Ginger Cat Sleeping in Bed

Going to the vet can be as overwhelming for you as it is for your pet! You need to get them in the car, comfort them on the trip, and then make it through the vet visit and home again. We’ve come up with 3 ways you can make it easier for you and your pets when the time comes for a check-up.


1. Keep an Eye on Your Pet at Home


If you are taking your pet to the vet because they have been unwell, the best thing you can do is to take some detailed notes for your vet. Note down the first day you noticed something wrong and the times that any symptoms have appeared. If it is just a regular check-up, your vet will still appreciate knowing the following things about your pet:

  • What does your pet regularly eat?
  • When do they eat and how often?
  • Have you noticed any unusual symptoms lately?
  • Are there changes in your pet’s behaviour that concern you?
  • Which pet preventatives are you using – flea, tick, worming?

The more information you can give about your pet’s condition, behaviour and medications the more likely it is your vet will be able to provide an accurate diagnosis.


A pug sits calmly on blankets


2. Train Your Pets to Travel in The Car


Nothing makes a trip to the vet more stressful than a pet that doesn’t travel well in the car. Start training your dog to travel in the car from the day you get them. Follow the steps below to get your pet used to the sounds, smells and experience of travelling in a car.

  • Start with putting your pet in the car, turning on the engine, counting to 10, and then turning off the engine. Repeat after a minute and slowly increase the time the engine is on until they seem more comfortable with the sounds. Take it slow and encourage them with praise and treats when they first get in the car, and when they get out.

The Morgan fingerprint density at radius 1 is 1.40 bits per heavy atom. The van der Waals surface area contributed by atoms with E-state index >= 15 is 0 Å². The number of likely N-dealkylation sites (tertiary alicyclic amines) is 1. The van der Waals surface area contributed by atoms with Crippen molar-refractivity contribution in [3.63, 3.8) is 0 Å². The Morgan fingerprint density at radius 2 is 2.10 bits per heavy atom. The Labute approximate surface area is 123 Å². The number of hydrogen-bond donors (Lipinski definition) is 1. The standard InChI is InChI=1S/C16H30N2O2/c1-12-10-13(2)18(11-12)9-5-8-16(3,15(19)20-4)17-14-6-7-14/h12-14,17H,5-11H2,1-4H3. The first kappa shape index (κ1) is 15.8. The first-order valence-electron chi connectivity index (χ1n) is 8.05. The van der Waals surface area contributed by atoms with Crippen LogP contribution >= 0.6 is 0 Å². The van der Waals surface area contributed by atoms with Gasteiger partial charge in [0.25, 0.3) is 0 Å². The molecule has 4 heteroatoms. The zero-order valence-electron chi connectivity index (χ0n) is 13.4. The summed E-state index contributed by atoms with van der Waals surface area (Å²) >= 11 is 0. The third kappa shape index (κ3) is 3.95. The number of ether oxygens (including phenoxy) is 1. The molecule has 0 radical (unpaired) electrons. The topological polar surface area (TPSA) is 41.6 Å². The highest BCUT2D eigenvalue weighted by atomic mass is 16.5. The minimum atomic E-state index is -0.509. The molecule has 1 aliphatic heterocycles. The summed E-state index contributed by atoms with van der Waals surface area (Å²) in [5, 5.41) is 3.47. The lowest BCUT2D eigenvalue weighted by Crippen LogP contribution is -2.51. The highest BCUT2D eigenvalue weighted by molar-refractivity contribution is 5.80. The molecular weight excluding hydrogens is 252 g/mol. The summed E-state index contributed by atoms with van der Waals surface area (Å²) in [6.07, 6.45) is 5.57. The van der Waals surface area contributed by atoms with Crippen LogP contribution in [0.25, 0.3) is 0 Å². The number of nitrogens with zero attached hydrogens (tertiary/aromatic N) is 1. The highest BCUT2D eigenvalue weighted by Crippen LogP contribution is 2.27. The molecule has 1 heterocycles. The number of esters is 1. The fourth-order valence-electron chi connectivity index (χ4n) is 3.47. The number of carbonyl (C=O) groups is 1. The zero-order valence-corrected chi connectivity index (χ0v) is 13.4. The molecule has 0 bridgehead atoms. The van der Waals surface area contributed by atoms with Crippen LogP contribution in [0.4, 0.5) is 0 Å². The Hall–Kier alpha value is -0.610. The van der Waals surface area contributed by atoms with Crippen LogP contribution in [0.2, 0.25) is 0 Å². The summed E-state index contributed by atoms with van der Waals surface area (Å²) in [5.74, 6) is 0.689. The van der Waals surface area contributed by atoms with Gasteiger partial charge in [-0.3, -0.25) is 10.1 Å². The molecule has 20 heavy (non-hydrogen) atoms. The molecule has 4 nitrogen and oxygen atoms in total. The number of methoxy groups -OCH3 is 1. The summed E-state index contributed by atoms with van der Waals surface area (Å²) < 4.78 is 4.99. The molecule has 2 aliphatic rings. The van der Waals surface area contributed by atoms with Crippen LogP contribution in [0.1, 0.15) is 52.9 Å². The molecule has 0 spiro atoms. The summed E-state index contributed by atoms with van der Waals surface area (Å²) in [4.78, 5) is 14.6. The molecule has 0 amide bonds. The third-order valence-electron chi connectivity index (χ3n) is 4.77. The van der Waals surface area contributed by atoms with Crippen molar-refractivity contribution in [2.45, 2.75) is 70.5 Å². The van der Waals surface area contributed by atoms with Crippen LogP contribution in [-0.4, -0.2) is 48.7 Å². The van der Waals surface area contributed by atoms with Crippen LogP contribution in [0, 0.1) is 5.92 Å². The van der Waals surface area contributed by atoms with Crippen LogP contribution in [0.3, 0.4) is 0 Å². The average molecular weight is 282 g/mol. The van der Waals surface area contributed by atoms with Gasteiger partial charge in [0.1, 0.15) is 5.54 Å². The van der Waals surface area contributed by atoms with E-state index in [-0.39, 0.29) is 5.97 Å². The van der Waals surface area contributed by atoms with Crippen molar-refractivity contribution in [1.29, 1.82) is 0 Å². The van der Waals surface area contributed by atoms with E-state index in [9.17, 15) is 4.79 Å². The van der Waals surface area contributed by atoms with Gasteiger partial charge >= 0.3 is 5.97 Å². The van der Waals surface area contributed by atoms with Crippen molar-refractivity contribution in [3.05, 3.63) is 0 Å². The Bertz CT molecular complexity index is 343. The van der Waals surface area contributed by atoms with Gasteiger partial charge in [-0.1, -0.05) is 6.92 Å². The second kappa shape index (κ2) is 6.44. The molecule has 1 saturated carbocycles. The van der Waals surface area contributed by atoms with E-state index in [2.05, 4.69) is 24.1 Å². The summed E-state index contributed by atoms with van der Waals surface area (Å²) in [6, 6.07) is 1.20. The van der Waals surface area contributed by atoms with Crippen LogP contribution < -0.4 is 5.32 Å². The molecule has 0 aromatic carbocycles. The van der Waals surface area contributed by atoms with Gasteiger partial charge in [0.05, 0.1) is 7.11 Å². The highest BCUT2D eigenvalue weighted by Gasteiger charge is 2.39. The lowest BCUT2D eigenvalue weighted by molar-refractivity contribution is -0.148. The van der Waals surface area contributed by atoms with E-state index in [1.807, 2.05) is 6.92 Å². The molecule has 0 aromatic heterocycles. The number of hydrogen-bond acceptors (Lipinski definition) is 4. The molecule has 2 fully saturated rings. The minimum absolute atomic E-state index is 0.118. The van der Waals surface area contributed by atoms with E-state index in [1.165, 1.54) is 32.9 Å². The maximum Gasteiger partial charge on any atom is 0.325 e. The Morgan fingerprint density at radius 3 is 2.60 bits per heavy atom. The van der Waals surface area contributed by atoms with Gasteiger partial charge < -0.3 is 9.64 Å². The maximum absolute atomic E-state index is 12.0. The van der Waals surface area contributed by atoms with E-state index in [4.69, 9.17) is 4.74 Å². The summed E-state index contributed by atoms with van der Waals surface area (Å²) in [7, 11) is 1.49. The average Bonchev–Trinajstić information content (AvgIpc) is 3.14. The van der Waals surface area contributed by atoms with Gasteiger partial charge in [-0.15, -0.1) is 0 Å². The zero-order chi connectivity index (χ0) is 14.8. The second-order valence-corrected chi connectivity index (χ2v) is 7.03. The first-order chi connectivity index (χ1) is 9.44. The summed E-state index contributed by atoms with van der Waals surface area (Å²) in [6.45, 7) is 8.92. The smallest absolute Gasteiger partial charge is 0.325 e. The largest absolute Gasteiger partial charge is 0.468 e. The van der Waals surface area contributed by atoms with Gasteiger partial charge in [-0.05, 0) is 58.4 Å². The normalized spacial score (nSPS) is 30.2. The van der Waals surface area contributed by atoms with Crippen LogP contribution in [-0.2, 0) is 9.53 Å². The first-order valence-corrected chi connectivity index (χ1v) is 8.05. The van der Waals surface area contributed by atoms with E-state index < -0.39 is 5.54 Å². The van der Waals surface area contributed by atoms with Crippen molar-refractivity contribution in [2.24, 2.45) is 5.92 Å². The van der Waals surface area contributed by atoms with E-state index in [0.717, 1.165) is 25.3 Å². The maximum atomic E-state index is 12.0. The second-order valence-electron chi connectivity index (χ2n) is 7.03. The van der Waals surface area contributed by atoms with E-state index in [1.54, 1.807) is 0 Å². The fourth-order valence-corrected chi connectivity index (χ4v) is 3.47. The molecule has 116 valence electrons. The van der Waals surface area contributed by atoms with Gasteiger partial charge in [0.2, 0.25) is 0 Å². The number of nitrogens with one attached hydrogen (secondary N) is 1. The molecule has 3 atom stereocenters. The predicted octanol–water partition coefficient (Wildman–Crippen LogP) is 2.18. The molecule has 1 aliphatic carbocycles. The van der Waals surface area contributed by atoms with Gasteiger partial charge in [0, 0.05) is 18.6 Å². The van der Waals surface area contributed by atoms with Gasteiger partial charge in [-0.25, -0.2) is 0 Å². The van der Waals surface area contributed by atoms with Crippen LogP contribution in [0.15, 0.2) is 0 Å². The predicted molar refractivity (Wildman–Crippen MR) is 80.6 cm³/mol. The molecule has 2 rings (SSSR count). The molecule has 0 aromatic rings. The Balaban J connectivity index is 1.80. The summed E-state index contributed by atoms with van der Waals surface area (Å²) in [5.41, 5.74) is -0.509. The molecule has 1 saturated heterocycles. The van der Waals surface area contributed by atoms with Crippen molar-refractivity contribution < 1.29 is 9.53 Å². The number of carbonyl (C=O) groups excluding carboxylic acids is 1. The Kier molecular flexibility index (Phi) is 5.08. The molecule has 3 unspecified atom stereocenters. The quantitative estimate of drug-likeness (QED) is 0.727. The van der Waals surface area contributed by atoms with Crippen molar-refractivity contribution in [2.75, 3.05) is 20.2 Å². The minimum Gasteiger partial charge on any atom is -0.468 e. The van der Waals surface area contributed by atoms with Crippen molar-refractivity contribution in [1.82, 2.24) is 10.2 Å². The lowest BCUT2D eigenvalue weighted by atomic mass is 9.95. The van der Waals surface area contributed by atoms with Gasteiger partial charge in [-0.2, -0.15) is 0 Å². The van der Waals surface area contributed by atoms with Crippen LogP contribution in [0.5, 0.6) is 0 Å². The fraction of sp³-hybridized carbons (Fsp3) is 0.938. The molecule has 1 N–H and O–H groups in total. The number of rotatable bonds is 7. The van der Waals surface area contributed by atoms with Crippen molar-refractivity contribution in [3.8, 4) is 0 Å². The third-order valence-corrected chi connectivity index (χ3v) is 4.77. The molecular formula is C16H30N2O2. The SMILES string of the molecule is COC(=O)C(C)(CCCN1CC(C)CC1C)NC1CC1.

• Before you start with longer trips, let your pet sit in the car when it is running but stopped, then progress to small trips around the block. When they seem comfortable with this, increase the length of time they are in the car. You may also find it useful to do some practice runs to and from your vet where you and your pet play in the waiting room to get them used to the smells and sounds. These social visits are a good time to pack your pet’s favourite treats or toy and hand them out to the staff to give to your pet.
  • Keep your pet restrained in the car at all times. Whether you use a seatbelt harness or a pet carrier, it is safer for you and your pets, and reduces the risk of being distracted on the road.


Dog sitting inside car


3. Keep Calm


Our pets can sense our mood, so if you are stressed there is a good chance they will pick up on that and become stressed themselves. Speak to your pet in a calm voice and reward calm behaviour. Very anxious pets may find a calming pheromone product like Adaptil or Feliway helpful. Both Adaptil and Feliway are available as a spray which is ideal for using in the car before you set off for the vet. Adaptil is also available as a collar which is perfect for dogs that really struggle with vet visits.


Smiling Dog Surrounded By Bubbles


Bonus Tip – If your pet gets very uncomfortable or stressed at the vet, ask to have your visits scheduled during the quietest times of day on the quietest days of the week so you don’t have to wait long, and your pet isn’t stressed further by the presence of lots of other animals.